Billy Bragg | Theater Critic's Choice | Chicago Reader

Billy Bragg 

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The division between Billy Bragg's by turns giddy and serious song crafting and his more unsophisticated desire to preach politics has been de facto resolved by his absence from the pop scene for nearly four years. His partisans (I'm one) recall that Bragg was a jut-jawed folk punker who, stolidly hitting the stage with an electric guitar, took it as his charge to harangue and inspire anyone within earshot with manifestos that vigorously argued his take on romance (randy) and politics (socialist). His stark and often poignant early British work (now collected on a U.S. compilation called Back to Basics) matured with a pair of career-making albums in the late 1980s, Talking With the Taxman About Poetry and Workers Playtime. In these, the odd straightforward political rant ("There Is Power in a Union") jostled for space with much more interesting concerns: sex, beer, and, oh yes, thoughts on becoming a rock 'n' roll star. He halted this growth with an offensively strident EP, The Internationale, featuring heavy-handed offerings like the title song and scintillating little ditties like "Nicaragua Nicaraguita." A wan 1991 album, Don't Try This at Home, went unnoticed. His appearance Saturday is part of a testing-the-waters tour of the U.S.; expect no little speechifying on the effects of U.S. policy overseas, slams at Newt Gingrich, politically correct song interpolations, and perhaps a glimpse or two of the talent and humor that makes him Billy Bragg. Note that the show has been moved from the Double Door to the larger Park West for an 18-and-over show. Openers are Jonny Polonsky and Tiddas. Saturday, 9:30 PM, Park West, 322 W. Armitage; 929-5959 or 559-1212.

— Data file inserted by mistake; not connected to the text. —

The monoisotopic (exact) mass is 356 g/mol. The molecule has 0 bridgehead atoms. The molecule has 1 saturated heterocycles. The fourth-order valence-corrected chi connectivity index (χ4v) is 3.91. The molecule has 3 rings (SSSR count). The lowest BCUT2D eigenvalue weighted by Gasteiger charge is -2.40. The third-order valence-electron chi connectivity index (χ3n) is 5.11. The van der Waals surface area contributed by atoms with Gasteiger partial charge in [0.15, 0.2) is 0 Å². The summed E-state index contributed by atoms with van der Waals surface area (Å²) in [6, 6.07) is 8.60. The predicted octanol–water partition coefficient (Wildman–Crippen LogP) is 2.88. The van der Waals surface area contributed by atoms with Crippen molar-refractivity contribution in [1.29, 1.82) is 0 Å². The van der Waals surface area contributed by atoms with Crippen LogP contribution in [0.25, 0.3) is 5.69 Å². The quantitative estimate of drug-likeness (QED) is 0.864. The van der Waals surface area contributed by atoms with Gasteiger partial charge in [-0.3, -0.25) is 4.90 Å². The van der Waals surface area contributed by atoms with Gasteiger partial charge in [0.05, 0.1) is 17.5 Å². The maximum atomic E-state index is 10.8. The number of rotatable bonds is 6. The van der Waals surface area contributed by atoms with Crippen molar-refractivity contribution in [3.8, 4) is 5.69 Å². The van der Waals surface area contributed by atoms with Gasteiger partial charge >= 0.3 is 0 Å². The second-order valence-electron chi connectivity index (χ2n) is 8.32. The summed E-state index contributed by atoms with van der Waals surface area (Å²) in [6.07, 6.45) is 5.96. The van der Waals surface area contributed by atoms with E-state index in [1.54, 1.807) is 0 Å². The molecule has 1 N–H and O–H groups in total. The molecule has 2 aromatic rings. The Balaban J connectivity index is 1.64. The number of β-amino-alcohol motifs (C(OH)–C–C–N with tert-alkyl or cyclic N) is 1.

Art accompanying story in printed newspaper (not available in this archive): photo/Colin Bell.

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